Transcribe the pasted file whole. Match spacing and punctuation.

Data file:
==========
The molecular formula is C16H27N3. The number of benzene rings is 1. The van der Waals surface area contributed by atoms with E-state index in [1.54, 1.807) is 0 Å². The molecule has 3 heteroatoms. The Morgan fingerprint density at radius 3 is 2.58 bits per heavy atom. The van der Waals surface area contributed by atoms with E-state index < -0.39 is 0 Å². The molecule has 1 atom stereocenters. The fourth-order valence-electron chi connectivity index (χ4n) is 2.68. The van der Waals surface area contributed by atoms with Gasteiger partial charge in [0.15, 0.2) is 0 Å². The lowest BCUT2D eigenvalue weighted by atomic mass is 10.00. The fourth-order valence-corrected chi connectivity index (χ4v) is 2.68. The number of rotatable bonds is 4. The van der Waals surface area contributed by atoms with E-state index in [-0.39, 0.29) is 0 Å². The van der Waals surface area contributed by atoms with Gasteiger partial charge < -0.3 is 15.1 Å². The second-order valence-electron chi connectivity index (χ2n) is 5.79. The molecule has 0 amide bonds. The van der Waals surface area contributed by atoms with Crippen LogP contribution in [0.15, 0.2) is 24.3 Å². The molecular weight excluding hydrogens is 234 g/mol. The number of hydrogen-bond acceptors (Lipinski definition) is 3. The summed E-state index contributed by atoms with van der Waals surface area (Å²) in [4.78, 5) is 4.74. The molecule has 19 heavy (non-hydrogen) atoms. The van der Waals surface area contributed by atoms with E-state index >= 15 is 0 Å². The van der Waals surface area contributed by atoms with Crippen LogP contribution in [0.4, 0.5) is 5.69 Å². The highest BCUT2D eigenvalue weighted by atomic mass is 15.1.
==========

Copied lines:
The molecular formula is C16H27N3. The number of benzene rings is 1. The van der Waals surface area contributed by atoms with E-state index in [1.54, 1.807) is 0 Å². The molecule has 3 heteroatoms. The Morgan fingerprint density at radius 3 is 2.58 bits per heavy atom. The van der Waals surface area contributed by atoms with E-state index < -0.39 is 0 Å². The molecule has 1 atom stereocenters. The fourth-order valence-electron chi connectivity index (χ4n) is 2.68. The van der Waals surface area contributed by atoms with Gasteiger partial charge in [0.15, 0.2) is 0 Å². The lowest BCUT2D eigenvalue weighted by atomic mass is 10.00. The fourth-order valence-corrected chi connectivity index (χ4v) is 2.68. The number of rotatable bonds is 4. The van der Waals surface area contributed by atoms with E-state index in [-0.39, 0.29) is 0 Å². The van der Waals surface area contributed by atoms with Gasteiger partial charge < -0.3 is 15.1 Å². The second-order valence-electron chi connectivity index (χ2n) is 5.79. The molecule has 0 amide bonds. The van der Waals surface area contributed by atoms with Crippen LogP contribution in [0.15, 0.2) is 24.3 Å². The molecular weight excluding hydrogens is 234 g/mol. The number of hydrogen-bond acceptors (Lipinski definition) is 3. The summed E-state index contributed by atoms with van der Waals surface area (Å²) in [4.78, 5) is 4.74. The molecule has 19 heavy (non-hydrogen) atoms. The van der Waals surface area contributed by atoms with E-state index >= 15 is 0 Å². The van der Waals surface area contributed by atoms with Crippen LogP contribution in [0.4, 0.5) is 5.69 Å². The highest BCUT2D eigenvalue weighted by atomic mass is 15.1.